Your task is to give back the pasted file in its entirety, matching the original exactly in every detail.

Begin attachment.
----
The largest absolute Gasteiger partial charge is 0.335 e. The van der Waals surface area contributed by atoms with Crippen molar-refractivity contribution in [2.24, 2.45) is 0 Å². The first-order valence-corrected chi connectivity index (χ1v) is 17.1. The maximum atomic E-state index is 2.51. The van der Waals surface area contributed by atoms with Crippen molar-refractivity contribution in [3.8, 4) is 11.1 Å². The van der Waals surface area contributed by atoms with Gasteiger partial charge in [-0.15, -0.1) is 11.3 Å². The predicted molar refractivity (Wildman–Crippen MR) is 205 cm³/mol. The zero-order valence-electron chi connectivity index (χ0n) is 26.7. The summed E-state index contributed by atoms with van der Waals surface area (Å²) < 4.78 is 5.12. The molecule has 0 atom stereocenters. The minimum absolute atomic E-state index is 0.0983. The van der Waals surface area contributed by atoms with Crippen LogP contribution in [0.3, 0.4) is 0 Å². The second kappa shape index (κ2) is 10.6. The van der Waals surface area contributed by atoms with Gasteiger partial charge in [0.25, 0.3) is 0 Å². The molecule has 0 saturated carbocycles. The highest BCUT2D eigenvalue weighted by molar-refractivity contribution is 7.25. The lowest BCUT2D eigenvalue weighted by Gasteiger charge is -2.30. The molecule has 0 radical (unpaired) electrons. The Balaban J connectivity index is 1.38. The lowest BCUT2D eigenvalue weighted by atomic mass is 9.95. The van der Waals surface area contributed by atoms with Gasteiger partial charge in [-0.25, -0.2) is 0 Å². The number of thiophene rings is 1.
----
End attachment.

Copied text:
The largest absolute Gasteiger partial charge is 0.335 e. The van der Waals surface area contributed by atoms with Crippen molar-refractivity contribution in [2.24, 2.45) is 0 Å². The first-order valence-corrected chi connectivity index (χ1v) is 17.1. The maximum atomic E-state index is 2.51. The van der Waals surface area contributed by atoms with Crippen molar-refractivity contribution in [3.8, 4) is 11.1 Å². The van der Waals surface area contributed by atoms with Gasteiger partial charge in [-0.15, -0.1) is 11.3 Å². The predicted molar refractivity (Wildman–Crippen MR) is 205 cm³/mol. The zero-order valence-electron chi connectivity index (χ0n) is 26.7. The summed E-state index contributed by atoms with van der Waals surface area (Å²) < 4.78 is 5.12. The molecule has 0 atom stereocenters. The minimum absolute atomic E-state index is 0.0983. The van der Waals surface area contributed by atoms with Crippen LogP contribution in [0.3, 0.4) is 0 Å². The second kappa shape index (κ2) is 10.6. The van der Waals surface area contributed by atoms with Gasteiger partial charge in [0.25, 0.3) is 0 Å². The molecule has 0 saturated carbocycles. The highest BCUT2D eigenvalue weighted by molar-refractivity contribution is 7.25. The lowest BCUT2D eigenvalue weighted by Gasteiger charge is -2.30. The molecule has 0 radical (unpaired) electrons. The Balaban J connectivity index is 1.38. The lowest BCUT2D eigenvalue weighted by atomic mass is 9.95. The van der Waals surface area contributed by atoms with Gasteiger partial charge in [-0.25, -0.2) is 0 Å². The number of thiophene rings is 1.